Written and directed by Anna Kerrigan, Cowboys tells the story of Troy (Steve Zahn), a mid-Western father who lives in an environment defined by masculinity. When his young daughter, Joe (Sasha Knight) reveals that she believes herself to be a boy, Troy’s initial apprehension quickly turns to acceptance of his son. However, his mother Sally (Jillian Bell) is not so understanding. Unable to accept this new reality, Sally attempts to reinforce traditional gender stereotypes in an effect to ‘help’ Joe. Frustrated by his wife’s response, Troy takes Joe into the Montana wilderness in an attempt to cross the border to freedom.
Known best for their comedic work, Zahn and Bell deliver incredible performances here as Joe’s conflicted and frustrated parents. Rather than focus primarily on Joe’s journey, this is a film about the fears and insecurities of the adults that surround him and, frankly, both stars are simply astonishing to watch onscreen. (Zahn, in particular offers some of the best work of his career here, imbuing Troy with a mixture of frustrated anger and genuine humility.)
Due to the strength of their performances, there’s a surprising level of nuance to Cowboys. Though Troy is hardly the ideal father, in some ways… he is? While his temper can get him into trouble, his motives behind his blow-ups primarily stem out of a heart of protection for his young son. His masculine external demeanour is undercut by his heart of compassion and empathy, despite the fact that Joe’s revelation seems foreign to him at first. (“You will be confused at this age,” he initially warns.) However, it’s not long before he has embraced his son for who he is, regardless of his initial unease. Even his attempt to abduct Joe falls into question as the story unravels. Is it really kidnapping or is he helping set Joe free?
At the same time, Sally’s antagonistic mother is not without redemption either. Whereas many films of this type will portray their ‘villain’ as the inveterate monster, Sally’s anger stems more from her denial than a heart of bigotry. Afraid of what she does not understand, Sally yearns for her child to be ‘normal’ and attempts to fit him in to more traditional stereotypes. To Sally, Joe is merely confused. As a result, she looks for people to blame for her unrealized expectations of her child, which she ultimately directs at Troy. Despite her over-powering fear, however, Sally is also viewed as someone who loves her son (or, daughter as she claims). She mourns the fact that her child is missing and wants desperately for him (or ‘her’) to be brought home safely. Regardless of her actions, there remains a humanity to her character that never fully demonizes her.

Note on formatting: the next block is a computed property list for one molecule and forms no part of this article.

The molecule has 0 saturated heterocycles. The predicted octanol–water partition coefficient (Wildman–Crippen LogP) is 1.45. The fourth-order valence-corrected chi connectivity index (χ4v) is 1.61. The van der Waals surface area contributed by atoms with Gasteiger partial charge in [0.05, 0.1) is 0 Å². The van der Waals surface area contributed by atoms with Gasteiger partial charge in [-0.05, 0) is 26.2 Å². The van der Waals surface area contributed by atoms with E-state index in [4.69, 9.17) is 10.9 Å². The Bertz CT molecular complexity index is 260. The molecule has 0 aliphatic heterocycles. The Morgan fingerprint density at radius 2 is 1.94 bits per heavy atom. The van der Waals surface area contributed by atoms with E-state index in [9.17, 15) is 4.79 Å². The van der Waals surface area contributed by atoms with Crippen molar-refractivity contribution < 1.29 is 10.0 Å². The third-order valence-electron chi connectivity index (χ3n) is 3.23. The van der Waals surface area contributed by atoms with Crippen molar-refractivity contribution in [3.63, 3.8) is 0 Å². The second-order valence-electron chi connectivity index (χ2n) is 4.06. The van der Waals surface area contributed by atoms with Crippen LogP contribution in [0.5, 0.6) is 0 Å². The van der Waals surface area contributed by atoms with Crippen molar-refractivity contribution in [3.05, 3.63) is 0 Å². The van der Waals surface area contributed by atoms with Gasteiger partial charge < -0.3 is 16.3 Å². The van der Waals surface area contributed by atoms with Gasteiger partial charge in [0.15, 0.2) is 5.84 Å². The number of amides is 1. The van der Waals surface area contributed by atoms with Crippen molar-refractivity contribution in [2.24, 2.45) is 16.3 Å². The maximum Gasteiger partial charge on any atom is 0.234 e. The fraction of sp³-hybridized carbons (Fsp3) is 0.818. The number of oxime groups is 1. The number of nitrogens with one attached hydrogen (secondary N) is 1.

Interestingly, the most important character in the film may not actually be any particular member of the family but rather Officer Faith (Anna Todd). Caught between duty and compassion, Officer Faith becomes the weight to which Troy and Sally’s parentage is weighed against. Although her job may be to find and return Joe to his mother, Faith also recognizes the real struggle beneath his abduction and the complexities of his situation. For Faith, grace and justice live in gentle balance with one another. To this end, her commitment to Joe becomes more about restoring his family than it is about capturing his father.
While Bell and Zahn may be the focus of the film, Cowboys is about far more than their family. Pulling back the lens, Kerrigan’s work is also a call for grace and understanding from a culture that is still coming to grips with the modern sexual revolution and its nuances. Though Cowboys may be the story of one youth’s journey, it is also a reminder of the humility required to help all people discover who they were created to be.
Cowboys is available on VOD.